In addition to their versatility, dental implants truly look just like a real tooth. No one will be able to tell which tooth is the implant and which teeth are yours. This is because out dentist prides himself on creating only the best dental restorations that look and feel just like a natural tooth. Dental crowns are custom-made just for your smile so that it blends in once it’s cemented into place over the implant.
Since dental implants function just like real teeth you better believe that you’ll feel confident chewing, speaking, and smiling again. One complaint that denture wearers often have is that their teeth shift or move around, making it difficult to properly chew certain foods. By using dental implants to support your false teeth, chewing will be fully restored without ever having to worry about your teeth moving or shifting around.
Interested? Give Us a Call!
Jackson County Dental in Seymour, IN, is ready to help you get your oral health back on track. If you want to find out if dental implants are the right option for replacing your missing teeth then call our office today at (812) 522-8608 to learn more.
People have depended on dentures for generations—and they still do. That's because they work, both in restoring dental function and a smile marred by missing teeth.
But they have one major drawback related to bone health. That's because living bone has a life cycle: as older cells die, new ones form to take their place. The pressure generated when we chew stimulates this growth. But when this stimulus goes missing along with the teeth, the cell replacement rate slows and bone volume and density gradually diminishes.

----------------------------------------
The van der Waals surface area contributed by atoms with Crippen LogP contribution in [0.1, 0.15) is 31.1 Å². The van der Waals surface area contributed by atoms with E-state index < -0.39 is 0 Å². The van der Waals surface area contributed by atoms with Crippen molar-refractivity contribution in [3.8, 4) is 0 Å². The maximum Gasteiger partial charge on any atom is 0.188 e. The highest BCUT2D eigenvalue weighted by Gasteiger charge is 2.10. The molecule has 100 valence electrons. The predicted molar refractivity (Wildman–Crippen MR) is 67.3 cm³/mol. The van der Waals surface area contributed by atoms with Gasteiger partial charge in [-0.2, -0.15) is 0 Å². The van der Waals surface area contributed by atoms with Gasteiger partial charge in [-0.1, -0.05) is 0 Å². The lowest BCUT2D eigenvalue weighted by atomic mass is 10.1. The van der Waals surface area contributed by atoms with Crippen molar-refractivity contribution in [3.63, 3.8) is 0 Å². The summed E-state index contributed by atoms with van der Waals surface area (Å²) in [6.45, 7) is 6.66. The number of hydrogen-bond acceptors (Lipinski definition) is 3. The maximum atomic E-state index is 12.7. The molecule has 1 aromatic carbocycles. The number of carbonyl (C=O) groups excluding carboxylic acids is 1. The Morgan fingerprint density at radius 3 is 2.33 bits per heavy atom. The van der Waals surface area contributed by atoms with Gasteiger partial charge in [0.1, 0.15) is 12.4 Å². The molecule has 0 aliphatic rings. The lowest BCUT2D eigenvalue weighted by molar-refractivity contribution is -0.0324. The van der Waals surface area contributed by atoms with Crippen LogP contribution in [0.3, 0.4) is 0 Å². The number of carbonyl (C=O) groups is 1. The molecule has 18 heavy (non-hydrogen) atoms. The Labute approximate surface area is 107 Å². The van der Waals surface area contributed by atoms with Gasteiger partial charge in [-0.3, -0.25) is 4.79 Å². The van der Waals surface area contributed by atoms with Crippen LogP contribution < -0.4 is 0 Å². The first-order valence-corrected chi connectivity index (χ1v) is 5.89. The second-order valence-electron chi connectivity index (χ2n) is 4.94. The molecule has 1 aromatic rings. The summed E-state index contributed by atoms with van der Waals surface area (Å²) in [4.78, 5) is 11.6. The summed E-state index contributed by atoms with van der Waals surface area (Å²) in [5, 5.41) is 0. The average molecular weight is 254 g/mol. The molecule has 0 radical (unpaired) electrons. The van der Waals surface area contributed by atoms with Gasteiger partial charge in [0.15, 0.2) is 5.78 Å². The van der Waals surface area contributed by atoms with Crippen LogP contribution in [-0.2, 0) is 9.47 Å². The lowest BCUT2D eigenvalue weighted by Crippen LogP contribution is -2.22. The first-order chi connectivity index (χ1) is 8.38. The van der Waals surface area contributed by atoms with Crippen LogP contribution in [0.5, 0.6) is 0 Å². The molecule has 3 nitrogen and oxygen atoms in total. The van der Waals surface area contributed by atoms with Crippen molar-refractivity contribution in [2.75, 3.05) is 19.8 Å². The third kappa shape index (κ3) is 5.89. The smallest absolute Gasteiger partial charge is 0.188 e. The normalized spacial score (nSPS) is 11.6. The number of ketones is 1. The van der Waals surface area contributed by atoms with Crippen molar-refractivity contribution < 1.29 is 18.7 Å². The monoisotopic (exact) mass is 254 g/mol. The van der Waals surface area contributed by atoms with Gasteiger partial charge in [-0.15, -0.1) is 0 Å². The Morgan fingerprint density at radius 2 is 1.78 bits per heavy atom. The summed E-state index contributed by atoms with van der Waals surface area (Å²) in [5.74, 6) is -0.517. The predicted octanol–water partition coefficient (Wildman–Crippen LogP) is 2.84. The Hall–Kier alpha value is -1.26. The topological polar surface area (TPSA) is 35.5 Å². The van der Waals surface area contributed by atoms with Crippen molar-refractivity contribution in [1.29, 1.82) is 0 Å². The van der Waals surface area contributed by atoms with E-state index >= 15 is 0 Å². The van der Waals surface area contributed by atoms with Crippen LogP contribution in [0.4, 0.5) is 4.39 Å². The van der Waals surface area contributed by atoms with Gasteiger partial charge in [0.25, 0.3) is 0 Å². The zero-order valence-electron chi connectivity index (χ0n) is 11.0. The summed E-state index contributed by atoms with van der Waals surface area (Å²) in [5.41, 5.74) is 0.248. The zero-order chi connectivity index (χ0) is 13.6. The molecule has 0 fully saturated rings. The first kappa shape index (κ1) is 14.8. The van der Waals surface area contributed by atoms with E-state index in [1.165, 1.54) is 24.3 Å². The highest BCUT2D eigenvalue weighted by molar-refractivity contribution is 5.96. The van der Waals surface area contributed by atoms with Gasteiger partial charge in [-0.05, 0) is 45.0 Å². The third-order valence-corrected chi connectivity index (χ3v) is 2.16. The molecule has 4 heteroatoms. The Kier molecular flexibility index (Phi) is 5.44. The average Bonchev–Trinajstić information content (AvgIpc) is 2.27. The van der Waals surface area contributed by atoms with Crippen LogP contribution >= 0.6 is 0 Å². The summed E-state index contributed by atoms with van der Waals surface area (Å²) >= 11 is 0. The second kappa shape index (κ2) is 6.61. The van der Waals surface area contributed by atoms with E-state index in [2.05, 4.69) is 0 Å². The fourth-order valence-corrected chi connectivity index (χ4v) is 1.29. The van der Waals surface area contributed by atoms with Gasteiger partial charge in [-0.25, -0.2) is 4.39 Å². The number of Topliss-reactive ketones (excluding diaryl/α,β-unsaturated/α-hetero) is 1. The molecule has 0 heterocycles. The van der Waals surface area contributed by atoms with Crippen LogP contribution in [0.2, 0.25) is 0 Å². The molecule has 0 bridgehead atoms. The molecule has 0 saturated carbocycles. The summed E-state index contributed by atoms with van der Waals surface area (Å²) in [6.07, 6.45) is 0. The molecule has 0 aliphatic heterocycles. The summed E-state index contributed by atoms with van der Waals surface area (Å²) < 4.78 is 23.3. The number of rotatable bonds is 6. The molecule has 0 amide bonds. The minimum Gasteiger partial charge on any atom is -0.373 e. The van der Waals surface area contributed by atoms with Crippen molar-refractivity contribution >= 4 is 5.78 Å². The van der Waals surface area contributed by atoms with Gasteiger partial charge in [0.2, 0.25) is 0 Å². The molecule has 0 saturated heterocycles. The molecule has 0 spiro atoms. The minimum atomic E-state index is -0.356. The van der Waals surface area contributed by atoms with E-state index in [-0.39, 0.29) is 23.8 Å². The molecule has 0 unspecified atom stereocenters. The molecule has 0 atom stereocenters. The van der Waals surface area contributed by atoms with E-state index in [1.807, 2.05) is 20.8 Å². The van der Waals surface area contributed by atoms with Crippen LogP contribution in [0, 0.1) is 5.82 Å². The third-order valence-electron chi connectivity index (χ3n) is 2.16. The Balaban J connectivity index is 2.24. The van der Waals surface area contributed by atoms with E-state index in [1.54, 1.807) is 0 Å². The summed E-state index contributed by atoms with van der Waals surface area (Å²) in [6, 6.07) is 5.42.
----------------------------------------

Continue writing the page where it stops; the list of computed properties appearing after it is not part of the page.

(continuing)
Traditional dentures can't transmit this chewing pressure stimulus. And because they rest directly on the gum ridges, they can adversely affect the underlying bone and actually accelerate bone loss.
But implant technology potentially solves this bone loss problem with dentures by using implants rather than the gums to support them. It's a two-fold benefit: first, the implants relieve much of the irritation to the gums and bone caused by traditional dentures. Primarily, though, the implants themselves can slow or even stop continuing bone loss.
Most implants are made of titanium, not only because it's compatible with the body, but also because it has an affinity with bone. Over time bone cells grow on the titanium post imbedded in the jawbone. This process not only creates stability and durability, it can improve bone health.
In recent years dentists have incorporated implants with dentures to create two exciting treatment options. With one option, the dentist installs two or more implants in the jaw, to which a specially fitted removable denture can be attached. You would still have the ease of removing the denture for cleaning, while gaining greater stability and a reduced risk of bone loss.
The other option is a fixed denture (or bridge) attached permanently to implants. For this option, a patient's jawbone must be adequate and healthy enough to support at least four to six implants. A fixed denture is also often costlier and more complex than a removable denture, but it can feel more like real teeth. It also promotes better bone health too.
Although both options are more expensive than traditional dentures, they can pay dividends for long-term dental health. Implants could help you enjoy your new dentures and resulting smile for a long time to come.
If you would like more information on dental implant-supported restorations, please contact us or schedule an appointment for a consultation. You can also learn more about this topic by reading the Dear Doctor magazine article “Overdentures & Fixed Dentures.”